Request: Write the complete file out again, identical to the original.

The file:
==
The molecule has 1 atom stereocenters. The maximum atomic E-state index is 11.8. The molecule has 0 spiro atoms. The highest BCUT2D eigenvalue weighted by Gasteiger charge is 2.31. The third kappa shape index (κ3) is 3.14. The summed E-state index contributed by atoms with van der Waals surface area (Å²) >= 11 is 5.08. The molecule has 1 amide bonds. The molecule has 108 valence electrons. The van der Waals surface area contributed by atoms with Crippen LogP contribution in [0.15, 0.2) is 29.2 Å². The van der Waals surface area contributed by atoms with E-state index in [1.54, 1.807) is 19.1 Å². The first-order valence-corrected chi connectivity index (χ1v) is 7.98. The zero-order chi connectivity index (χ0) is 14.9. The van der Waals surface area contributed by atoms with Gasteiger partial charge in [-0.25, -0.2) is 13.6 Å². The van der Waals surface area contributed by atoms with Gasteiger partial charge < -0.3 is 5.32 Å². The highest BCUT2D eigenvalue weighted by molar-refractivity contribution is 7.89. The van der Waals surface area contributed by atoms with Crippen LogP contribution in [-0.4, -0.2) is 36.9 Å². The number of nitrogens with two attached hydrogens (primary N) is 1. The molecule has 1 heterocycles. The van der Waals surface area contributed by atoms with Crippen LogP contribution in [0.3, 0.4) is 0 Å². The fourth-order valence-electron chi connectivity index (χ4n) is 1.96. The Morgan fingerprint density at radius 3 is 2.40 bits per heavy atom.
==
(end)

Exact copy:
The molecule has 1 atom stereocenters. The maximum atomic E-state index is 11.8. The molecule has 0 spiro atoms. The highest BCUT2D eigenvalue weighted by Gasteiger charge is 2.31. The third kappa shape index (κ3) is 3.14. The summed E-state index contributed by atoms with van der Waals surface area (Å²) >= 11 is 5.08. The molecule has 1 amide bonds. The molecule has 108 valence electrons. The van der Waals surface area contributed by atoms with Crippen LogP contribution in [0.15, 0.2) is 29.2 Å². The van der Waals surface area contributed by atoms with E-state index in [1.54, 1.807) is 19.1 Å². The first-order valence-corrected chi connectivity index (χ1v) is 7.98. The zero-order chi connectivity index (χ0) is 14.9. The van der Waals surface area contributed by atoms with Gasteiger partial charge in [-0.25, -0.2) is 13.6 Å². The van der Waals surface area contributed by atoms with Gasteiger partial charge < -0.3 is 5.32 Å². The highest BCUT2D eigenvalue weighted by molar-refractivity contribution is 7.89. The van der Waals surface area contributed by atoms with Crippen LogP contribution in [-0.4, -0.2) is 36.9 Å². The number of nitrogens with two attached hydrogens (primary N) is 1. The molecule has 1 heterocycles. The van der Waals surface area contributed by atoms with Crippen LogP contribution in [0.3, 0.4) is 0 Å². The fourth-order valence-electron chi connectivity index (χ4n) is 1.96. The Morgan fingerprint density at radius 3 is 2.40 bits per heavy atom.